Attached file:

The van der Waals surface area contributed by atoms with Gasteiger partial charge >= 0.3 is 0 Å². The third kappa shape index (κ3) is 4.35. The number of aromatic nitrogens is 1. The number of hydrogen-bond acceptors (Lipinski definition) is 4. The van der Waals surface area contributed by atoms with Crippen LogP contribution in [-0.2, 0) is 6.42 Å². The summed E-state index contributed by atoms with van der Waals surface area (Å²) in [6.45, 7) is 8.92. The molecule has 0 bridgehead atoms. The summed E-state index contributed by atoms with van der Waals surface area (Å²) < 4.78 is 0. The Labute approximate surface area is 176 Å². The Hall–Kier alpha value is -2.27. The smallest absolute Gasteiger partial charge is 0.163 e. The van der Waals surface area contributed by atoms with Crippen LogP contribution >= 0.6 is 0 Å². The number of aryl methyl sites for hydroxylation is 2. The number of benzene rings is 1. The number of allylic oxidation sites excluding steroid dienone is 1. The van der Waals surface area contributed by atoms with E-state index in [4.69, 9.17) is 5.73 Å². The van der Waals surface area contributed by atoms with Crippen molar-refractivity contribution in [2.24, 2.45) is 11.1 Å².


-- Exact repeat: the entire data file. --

The van der Waals surface area contributed by atoms with Gasteiger partial charge >= 0.3 is 0 Å². The third kappa shape index (κ3) is 4.35. The number of aromatic nitrogens is 1. The number of hydrogen-bond acceptors (Lipinski definition) is 4. The van der Waals surface area contributed by atoms with Crippen LogP contribution in [-0.2, 0) is 6.42 Å². The summed E-state index contributed by atoms with van der Waals surface area (Å²) in [6.45, 7) is 8.92. The molecule has 0 bridgehead atoms. The summed E-state index contributed by atoms with van der Waals surface area (Å²) < 4.78 is 0. The Labute approximate surface area is 176 Å². The Hall–Kier alpha value is -2.27. The smallest absolute Gasteiger partial charge is 0.163 e. The van der Waals surface area contributed by atoms with Crippen LogP contribution >= 0.6 is 0 Å². The number of aryl methyl sites for hydroxylation is 2. The number of benzene rings is 1. The number of allylic oxidation sites excluding steroid dienone is 1. The van der Waals surface area contributed by atoms with E-state index in [4.69, 9.17) is 5.73 Å². The van der Waals surface area contributed by atoms with Crippen molar-refractivity contribution in [2.24, 2.45) is 11.1 Å².